As I prepared breakfast, I noticed a surprising number of small birds calling overhead and small flocks of jays clearly on the move, and all heading the same way — south over the bridge. I was surrounded by migrants!
If you are familiar with jays, you will know of them as somewhat secretive forest birds. They are rather weak fliers, lumbering members of the crow family that gather nuts and acorns, and flop about in the forest in a rather ungainly manner while occasionally making sharp rasping sounds in alarm. Though jays seem to be poor fliers, each September and October I have been very aware that I suddenly see far more of them about than at any other time of year.
Whenever I travel to the mountains at this time of year, I seem to see small parties of them undulating their way weakly over the forest tops. I have glimpsed them flying alongside highways and flapping across deep valleys, and I’ve even seen them from trains. But there on the Heiwa Bridge, they were coming straight at me. That neck of land is aligned north-south, and it was over this that the jays were coming singly, in small parties, and even in large flocks en route from the mountainous Shiretoko Peninsula to the warmer winter climes of inland lowland Hokkaido.
It seemed as if they were gathering to the north in a small clump of trees, then when they reached some critical mass they would set out southward, passing no more than 20 or 30 meters over me and disappearing southward into the woodland and farmland.
I was immediately entranced by the amount of bird movement and gave myself an hour to watch. At the end of the first hour, though, I was so hooked that I stayed another, then another. I finally dragged myself away after four solid hours of counting birds across that bridge. How I wish I could have collected tolls! In those four early morning hours, without moving from my spot, I had encountered no fewer than 25 species of migrants — and that’s not counting the waterfowl on the lake.
The most unusual migrant was an early Steller’s eagle, which was actually the only bird not flying south. A hen harrier, a sparrowhawk and a kestrel made for some excitement among the other birds, but it was the accumulating numbers that excited me.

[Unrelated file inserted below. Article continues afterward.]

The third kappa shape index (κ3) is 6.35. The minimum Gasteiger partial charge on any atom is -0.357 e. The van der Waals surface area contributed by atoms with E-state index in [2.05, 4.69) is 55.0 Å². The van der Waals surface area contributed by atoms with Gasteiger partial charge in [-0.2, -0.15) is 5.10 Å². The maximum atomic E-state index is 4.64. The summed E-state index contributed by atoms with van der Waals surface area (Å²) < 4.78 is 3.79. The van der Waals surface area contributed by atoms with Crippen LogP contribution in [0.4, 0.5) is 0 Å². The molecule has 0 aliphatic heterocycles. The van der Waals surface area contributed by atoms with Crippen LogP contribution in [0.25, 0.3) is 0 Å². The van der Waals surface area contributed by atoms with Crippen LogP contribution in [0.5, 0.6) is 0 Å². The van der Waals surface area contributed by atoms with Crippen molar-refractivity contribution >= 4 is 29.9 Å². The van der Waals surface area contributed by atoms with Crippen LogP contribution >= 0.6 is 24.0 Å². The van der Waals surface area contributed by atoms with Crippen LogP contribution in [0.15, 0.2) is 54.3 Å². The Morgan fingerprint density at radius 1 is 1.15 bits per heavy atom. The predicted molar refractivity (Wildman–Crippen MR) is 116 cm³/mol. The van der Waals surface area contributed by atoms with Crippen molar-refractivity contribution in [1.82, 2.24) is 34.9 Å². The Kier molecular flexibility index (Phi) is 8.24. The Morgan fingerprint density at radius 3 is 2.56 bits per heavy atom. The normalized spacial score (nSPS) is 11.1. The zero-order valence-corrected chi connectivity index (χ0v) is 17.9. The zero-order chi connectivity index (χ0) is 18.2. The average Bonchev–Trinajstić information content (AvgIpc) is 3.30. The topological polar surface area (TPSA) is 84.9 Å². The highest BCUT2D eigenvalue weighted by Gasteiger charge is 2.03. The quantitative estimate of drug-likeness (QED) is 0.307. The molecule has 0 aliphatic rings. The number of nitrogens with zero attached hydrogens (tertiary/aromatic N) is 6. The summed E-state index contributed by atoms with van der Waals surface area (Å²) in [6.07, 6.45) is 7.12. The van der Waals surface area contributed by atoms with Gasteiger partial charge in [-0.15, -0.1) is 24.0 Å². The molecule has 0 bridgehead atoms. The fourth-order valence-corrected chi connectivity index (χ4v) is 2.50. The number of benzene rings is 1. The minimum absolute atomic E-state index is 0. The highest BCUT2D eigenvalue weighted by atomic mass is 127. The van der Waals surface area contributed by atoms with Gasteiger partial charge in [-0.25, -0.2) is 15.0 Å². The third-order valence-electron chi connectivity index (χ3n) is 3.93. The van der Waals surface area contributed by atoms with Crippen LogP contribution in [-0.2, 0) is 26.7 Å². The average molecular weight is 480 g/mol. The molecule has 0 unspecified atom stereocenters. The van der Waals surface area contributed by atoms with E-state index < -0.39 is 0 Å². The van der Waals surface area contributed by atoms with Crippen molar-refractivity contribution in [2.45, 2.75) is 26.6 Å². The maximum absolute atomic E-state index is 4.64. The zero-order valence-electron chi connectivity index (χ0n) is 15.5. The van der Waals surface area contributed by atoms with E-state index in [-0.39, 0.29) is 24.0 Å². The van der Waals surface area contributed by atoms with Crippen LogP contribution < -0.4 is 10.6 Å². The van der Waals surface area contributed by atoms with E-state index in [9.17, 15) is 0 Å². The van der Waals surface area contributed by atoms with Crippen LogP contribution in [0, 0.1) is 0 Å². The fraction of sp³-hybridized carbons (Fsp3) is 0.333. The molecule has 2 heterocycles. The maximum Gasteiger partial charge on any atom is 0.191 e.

Buntings, pipits, wagtails, oriental greenfinches and hawfinches all passed over rather high, and I no doubt missed many of them, but closer above my head came the brown-eared bulbuls — some 28 of them in the four hours.
Flying even lower came five great-spotted woodpeckers, three Japanese pygmy woodpeckers and nine nuthatches, each of them undulating along separately and southbound away from the rigors of winter farther north. Lower still were flocks of tits, some of them even below head-height and others almost landing on me as they hurtled by.
It is one thing to encounter a mixed flock of such birds foraging in a leafless forest in winter, but here they were all urgently fleeing past me southward: 102 great tits, 131 marsh tits and an amazing 197 coal tits. It was those jays, though, that provided the biggest surprise.
I have long been aware of their tendency to be on the move in autumn, but this was my first time counting them. They just kept on coming, more and more groups flopping past until I had totaled 512 individuals by 10 o’clock. I forced myself to stop then, to pack up and set off back to Sapporo. Just then, however, another flock of 37 jays flew past, as if to confirm this was no flash in the pan, and not just a movement of early starters.
After four hours of really enjoyable watching, I had totaled 1,111 migrants of 25 species — probably the most birds I have ever counted on migration. And I wasn’t even at a recognized migration watch-point! My faith in the capacity of autumn to fill me with surprises had been richly rewarded, and I learned that I needn’t, after all, have been envious of more famous watch-points; I had found my very own!